2020 Black Lives Matter Protests

All Black Lives Matter: Documenting Community Response to Racial Injustice

On May 25, 2020, White Minnesota Police Department Officer Derek Chauvin killed a Black man named George Floyd after kneeling on his neck for nearly 8 minutes and 46 seconds. The incident sparked a months-long wave of nationwide protests against police brutality and related injustices against Black Americans. Throughout the summer and into early autumn, many protestors across the world called attention to the need for solidarity across difference. Particularly, phrases like “All Black Lives Matter” ensured women victims, like Breonna Taylor and Oluwatoyin Salau, and LGBTQ+ victims, like Tony McDade, were not ignored in the demands for racial justice, liberation, and freedom to exist without discrimination or fear of violence.

OVerview of BLM site at the corner of 13th and University

Specifically in Gainesville, several community and University of Florida organizations led the charge on calls to address racism, gender violence, and police brutality. These organizations included the Gainesville chapter of the Dream Defenders, the UF chapter of the National Association for the Advancement of Colored People (NAACP), the UF Black Effort (UFBE), the UF Black Student Union, the UF Black Graduate Student Organization, and other groups working alongside individual community activists. The posters, candle holders, photographs, and other ephemera displayed on this page specifically capture the Gainesville community’s response to calls for justice for Black, LGBTQ+, and other marginalized groups. Items and photographs were collected from June through October 2020 from memorial sites located at the corner of SW 13th St. & W. University Ave., and the 34th St. Wall. These sites, particularly the 34th St. Wall, changed frequently over the summer. At times, murals and graffiti tags affirming the lives of Black racial violence victims were crossed out or painted over. Nonetheless, community artists and Black Lives Matter activists returned to paint new slogans, murals, and other symbols, demonstrating the perseverance and commitment of the community to value and advocate for Black people’s humanity and equal rights.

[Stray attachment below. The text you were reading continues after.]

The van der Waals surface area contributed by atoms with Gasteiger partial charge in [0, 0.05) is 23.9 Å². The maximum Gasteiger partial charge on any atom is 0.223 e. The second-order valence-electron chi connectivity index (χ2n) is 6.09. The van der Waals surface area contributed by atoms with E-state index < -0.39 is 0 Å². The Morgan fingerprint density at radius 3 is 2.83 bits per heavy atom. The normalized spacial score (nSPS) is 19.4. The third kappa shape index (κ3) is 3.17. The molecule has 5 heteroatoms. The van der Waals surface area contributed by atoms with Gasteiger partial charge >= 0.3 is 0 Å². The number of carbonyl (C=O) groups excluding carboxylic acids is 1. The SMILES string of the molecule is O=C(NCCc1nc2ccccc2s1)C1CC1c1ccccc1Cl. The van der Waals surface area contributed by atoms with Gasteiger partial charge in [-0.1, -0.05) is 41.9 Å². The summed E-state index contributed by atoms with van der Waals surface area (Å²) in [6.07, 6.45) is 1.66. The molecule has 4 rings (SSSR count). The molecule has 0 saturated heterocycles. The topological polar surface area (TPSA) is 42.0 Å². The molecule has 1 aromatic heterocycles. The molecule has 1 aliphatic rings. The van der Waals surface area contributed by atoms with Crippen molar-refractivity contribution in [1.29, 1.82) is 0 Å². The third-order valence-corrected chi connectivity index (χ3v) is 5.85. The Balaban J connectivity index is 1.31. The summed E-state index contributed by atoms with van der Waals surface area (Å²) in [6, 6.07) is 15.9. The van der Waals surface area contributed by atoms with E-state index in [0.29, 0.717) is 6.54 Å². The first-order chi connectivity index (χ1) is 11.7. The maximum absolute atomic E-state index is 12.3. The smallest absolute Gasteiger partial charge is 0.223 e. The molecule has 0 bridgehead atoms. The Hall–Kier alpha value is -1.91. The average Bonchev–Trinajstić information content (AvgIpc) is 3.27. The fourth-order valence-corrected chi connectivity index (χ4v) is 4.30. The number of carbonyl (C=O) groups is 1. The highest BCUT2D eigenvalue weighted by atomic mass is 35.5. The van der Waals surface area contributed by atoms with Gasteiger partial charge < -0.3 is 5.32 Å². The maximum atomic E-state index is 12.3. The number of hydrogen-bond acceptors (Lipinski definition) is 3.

In the months since the protests of summer 2020, Gainesville community members have pushed to move momentum forward not only in the surrounding area, but also at the University of Florida where various units across campus are working to address the university’s complicity in racial injustice. Reflecting on the protests of the summer, a Task Force was formed at the University of Florida to investigate and address systemic injustice.

The goal of the “All Black Lives Matter: Documenting Community Response to Racial Injustice” project encourages students, faculty, staff, alumni, independent researchers, and community members to reflect on this moment in the nation’s history, as well as the responsibility they have to dismantle racism and anti-Blackness in their sphere of influence.

University Archives has collected some of the posters, flower arrangements, and candleholders that were left at the 13th and University Avenue memorial site. In addition, digital photographs of the 13th and University Avenue site and the 34th Street Wall were taken by George A. Smathers Libraries staff and faculty and were added to the collection. The collection will be archived as a part of University Archives and is available for viewing. The digital photographs will be uploaded to UFDC in the future.

In January 2021, Special and Area Studies Collections intern, Tiffany Pennamon curated an display titled “All Black Lives Matter: Documenting Community Response to Racial Injustice,” which was displayed on the second floor of Library West. The display featured facsimiles of posters and photographs that were taken from the memorial sites over the summer of 2020. Community response to the display resulted in news coverage in the Independent Florida Alligator, as well as a video created by the UF Strategic Communications & Marketing department, which can be viewed below.